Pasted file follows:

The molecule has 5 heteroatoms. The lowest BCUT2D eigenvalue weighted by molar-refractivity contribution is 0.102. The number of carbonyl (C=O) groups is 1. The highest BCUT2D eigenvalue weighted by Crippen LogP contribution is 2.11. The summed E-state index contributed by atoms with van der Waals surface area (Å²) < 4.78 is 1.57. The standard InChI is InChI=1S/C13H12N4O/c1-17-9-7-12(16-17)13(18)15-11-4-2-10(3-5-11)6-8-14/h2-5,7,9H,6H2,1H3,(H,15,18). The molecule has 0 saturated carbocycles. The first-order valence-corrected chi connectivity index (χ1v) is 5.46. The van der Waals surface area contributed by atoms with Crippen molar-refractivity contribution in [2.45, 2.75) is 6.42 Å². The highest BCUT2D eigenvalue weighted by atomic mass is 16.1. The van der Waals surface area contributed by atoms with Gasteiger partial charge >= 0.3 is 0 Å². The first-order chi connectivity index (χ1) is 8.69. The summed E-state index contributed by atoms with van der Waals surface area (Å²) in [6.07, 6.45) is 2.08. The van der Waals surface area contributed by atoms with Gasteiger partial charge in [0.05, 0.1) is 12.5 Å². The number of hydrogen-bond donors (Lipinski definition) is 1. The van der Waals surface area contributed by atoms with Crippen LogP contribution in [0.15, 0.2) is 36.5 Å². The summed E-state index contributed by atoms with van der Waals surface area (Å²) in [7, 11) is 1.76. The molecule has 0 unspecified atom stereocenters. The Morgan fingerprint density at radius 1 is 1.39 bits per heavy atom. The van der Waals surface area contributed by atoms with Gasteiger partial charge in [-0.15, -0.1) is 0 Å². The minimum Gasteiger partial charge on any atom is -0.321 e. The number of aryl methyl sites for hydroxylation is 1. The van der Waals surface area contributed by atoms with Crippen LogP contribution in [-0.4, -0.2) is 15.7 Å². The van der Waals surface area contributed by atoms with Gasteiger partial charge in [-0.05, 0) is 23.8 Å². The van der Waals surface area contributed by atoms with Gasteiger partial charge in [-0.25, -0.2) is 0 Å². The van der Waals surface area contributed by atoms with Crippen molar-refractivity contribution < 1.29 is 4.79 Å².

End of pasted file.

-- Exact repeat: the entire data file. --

The molecule has 5 heteroatoms. The lowest BCUT2D eigenvalue weighted by molar-refractivity contribution is 0.102. The number of carbonyl (C=O) groups is 1. The highest BCUT2D eigenvalue weighted by Crippen LogP contribution is 2.11. The summed E-state index contributed by atoms with van der Waals surface area (Å²) < 4.78 is 1.57. The standard InChI is InChI=1S/C13H12N4O/c1-17-9-7-12(16-17)13(18)15-11-4-2-10(3-5-11)6-8-14/h2-5,7,9H,6H2,1H3,(H,15,18). The molecule has 0 saturated carbocycles. The first-order valence-corrected chi connectivity index (χ1v) is 5.46. The van der Waals surface area contributed by atoms with Crippen molar-refractivity contribution in [2.45, 2.75) is 6.42 Å². The highest BCUT2D eigenvalue weighted by atomic mass is 16.1. The van der Waals surface area contributed by atoms with Gasteiger partial charge >= 0.3 is 0 Å². The first-order chi connectivity index (χ1) is 8.69. The summed E-state index contributed by atoms with van der Waals surface area (Å²) in [6.07, 6.45) is 2.08. The van der Waals surface area contributed by atoms with Gasteiger partial charge in [0.05, 0.1) is 12.5 Å². The number of hydrogen-bond donors (Lipinski definition) is 1. The van der Waals surface area contributed by atoms with Crippen LogP contribution in [0.15, 0.2) is 36.5 Å². The summed E-state index contributed by atoms with van der Waals surface area (Å²) in [7, 11) is 1.76. The molecule has 0 unspecified atom stereocenters. The Morgan fingerprint density at radius 1 is 1.39 bits per heavy atom. The van der Waals surface area contributed by atoms with Gasteiger partial charge in [-0.15, -0.1) is 0 Å². The minimum Gasteiger partial charge on any atom is -0.321 e. The number of aryl methyl sites for hydroxylation is 1. The van der Waals surface area contributed by atoms with Crippen LogP contribution in [-0.4, -0.2) is 15.7 Å². The van der Waals surface area contributed by atoms with Gasteiger partial charge in [-0.05, 0) is 23.8 Å². The van der Waals surface area contributed by atoms with Gasteiger partial charge in [-0.25, -0.2) is 0 Å². The van der Waals surface area contributed by atoms with Crippen molar-refractivity contribution < 1.29 is 4.79 Å².